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Q&A: Tween-Sized Patterns

Threads magazine - 188 - Dec. 2016/Jan. 2017 Issue
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READERS’ QUESTIONS – EXPERT ANSWERS

Q: I would love some advice on sewing for young teens. Any pattern sources would be helpful. My granddaughters, ages 12 and 14, wear purchased clothing in misses’ sizes 0 or 2. I have searched patterns exhaustively and find the girls’ size range ends at 16 and adult sizes start at 6 or 8. There is a huge gap here. For an inexperienced sewer with relatively basic patternmaking skills, it’s a big challenge. These girls wear as many clothes as the rest of us, or more. Why are they left out by the pattern industry?
-Carol Stephenson, via email

A: Threads technical editor Carol J. Fresia replies:

The key to finding patterns to fit teens, tweens, and petite adults is to go by measurements rather than the sizes listed on the envelope. Misses’ pattern sizes are different from ready-to-wear sizes: The measurements for a leading clothing retailer’s size 4, for example, are larger than those for a Vogue pattern’s misses’ size 12. The same doesn’t seem to hold true for girls’ clothes, though. I compared Vogue’s girls’ sizes to the size chart from a popular mall store specializing in girls’ apparel, and found the measurements to be very close.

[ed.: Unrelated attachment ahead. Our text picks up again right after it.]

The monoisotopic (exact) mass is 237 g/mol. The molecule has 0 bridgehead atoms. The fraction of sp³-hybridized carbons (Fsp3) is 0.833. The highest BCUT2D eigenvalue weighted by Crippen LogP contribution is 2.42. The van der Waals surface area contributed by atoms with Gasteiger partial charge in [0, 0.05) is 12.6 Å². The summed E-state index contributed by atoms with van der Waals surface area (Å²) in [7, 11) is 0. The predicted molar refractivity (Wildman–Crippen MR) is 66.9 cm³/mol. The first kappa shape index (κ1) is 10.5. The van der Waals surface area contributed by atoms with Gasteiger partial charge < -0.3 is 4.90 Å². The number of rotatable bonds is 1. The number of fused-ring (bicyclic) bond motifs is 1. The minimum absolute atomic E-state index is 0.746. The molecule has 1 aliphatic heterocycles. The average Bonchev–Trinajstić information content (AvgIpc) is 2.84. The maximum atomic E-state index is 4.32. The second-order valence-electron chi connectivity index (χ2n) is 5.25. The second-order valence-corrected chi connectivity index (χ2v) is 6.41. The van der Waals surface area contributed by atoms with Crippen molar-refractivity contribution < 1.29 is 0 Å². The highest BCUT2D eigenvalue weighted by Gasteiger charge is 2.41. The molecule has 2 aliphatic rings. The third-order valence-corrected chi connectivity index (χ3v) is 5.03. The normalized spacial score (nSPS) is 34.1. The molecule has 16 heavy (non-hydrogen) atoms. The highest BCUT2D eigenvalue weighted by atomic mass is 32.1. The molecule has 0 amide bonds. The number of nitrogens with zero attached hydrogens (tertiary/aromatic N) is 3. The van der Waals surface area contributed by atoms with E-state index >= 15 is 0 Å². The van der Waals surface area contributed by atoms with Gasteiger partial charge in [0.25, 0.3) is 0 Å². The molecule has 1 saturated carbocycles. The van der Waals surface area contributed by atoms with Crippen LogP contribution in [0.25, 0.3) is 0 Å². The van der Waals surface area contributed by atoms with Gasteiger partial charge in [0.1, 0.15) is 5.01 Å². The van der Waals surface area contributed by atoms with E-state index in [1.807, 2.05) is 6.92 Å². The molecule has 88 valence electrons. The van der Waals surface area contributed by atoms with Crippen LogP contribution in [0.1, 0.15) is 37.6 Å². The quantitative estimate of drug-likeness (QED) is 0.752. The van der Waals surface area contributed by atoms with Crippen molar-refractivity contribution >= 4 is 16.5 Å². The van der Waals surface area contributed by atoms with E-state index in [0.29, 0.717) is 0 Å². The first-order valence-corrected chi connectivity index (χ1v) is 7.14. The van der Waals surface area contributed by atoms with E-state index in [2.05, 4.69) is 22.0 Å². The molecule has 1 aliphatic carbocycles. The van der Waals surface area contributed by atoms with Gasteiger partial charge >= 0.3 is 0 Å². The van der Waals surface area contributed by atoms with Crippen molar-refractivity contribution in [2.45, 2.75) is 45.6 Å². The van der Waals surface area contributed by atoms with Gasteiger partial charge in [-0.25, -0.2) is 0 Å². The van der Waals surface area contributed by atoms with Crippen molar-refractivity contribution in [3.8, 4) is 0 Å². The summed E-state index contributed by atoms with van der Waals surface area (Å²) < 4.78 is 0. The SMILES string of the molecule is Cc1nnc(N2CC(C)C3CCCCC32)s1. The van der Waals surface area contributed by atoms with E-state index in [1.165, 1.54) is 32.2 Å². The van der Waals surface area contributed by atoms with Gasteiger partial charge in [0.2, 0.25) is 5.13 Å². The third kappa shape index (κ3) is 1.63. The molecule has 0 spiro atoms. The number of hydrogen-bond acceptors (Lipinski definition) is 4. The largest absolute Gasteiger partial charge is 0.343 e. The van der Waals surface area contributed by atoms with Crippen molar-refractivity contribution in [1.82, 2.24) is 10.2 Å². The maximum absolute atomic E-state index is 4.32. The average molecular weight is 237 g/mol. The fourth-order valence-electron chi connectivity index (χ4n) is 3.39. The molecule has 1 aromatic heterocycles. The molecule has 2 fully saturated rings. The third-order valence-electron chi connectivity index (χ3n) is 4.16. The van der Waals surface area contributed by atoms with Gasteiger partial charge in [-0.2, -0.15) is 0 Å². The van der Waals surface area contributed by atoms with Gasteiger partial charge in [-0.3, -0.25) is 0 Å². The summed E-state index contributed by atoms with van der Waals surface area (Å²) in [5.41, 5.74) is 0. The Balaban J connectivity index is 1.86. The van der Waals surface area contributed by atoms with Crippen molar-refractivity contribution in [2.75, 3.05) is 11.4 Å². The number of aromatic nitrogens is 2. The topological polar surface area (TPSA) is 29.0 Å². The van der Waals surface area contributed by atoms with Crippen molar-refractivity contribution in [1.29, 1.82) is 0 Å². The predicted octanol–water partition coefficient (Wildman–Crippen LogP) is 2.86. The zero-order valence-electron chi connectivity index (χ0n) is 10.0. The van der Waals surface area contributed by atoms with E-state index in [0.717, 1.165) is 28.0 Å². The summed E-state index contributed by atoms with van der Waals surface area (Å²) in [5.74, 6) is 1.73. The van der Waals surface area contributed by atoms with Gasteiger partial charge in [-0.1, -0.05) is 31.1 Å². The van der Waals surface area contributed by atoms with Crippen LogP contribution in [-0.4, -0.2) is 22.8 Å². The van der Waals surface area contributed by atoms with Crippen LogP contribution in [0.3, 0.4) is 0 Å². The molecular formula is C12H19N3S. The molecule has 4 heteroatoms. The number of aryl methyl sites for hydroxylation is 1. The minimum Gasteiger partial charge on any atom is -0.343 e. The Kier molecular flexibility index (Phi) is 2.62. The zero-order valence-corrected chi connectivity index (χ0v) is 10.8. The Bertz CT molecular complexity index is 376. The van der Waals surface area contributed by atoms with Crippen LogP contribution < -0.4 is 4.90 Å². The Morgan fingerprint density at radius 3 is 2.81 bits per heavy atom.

It’s also useful to compare a girls’ pattern to a misses’. You’ll discover that larger girls’ sizes are bigger than smaller misses’ sizes. My teenaged daughter wears a misses’ size 2 in ready-to-wear clothes. I’ve had excellent luck using misses’ patterns in sizes 6 to 10, depending on the garment style. Although I have to make considerable “petite” adjustments for her, I find that her youthful figure is much better suited to commercial patterns than my older shape.

When sewing for a petite figure, check the amount of ease in the pattern. Compare the pattern’s finished measurements with your girls’ favorite garments to ensure that what you make matches their preferred fit. If you start looking at misses’ patterns with your granddaughters in mind, I think you’ll be pleasantly surprised. Pattern companies offer many designs that are appropriate for young ladies with a sense of style, and, of course, there are many basic designs that you can adapt easily to emulate current ready-to-wear. I hope you’re encouraging the girls to take up sewing themselves-they might love being able to design and make their own fashions.

This article was originally featured in the Q&A department of Threads #188 (December 2016/January 2017).


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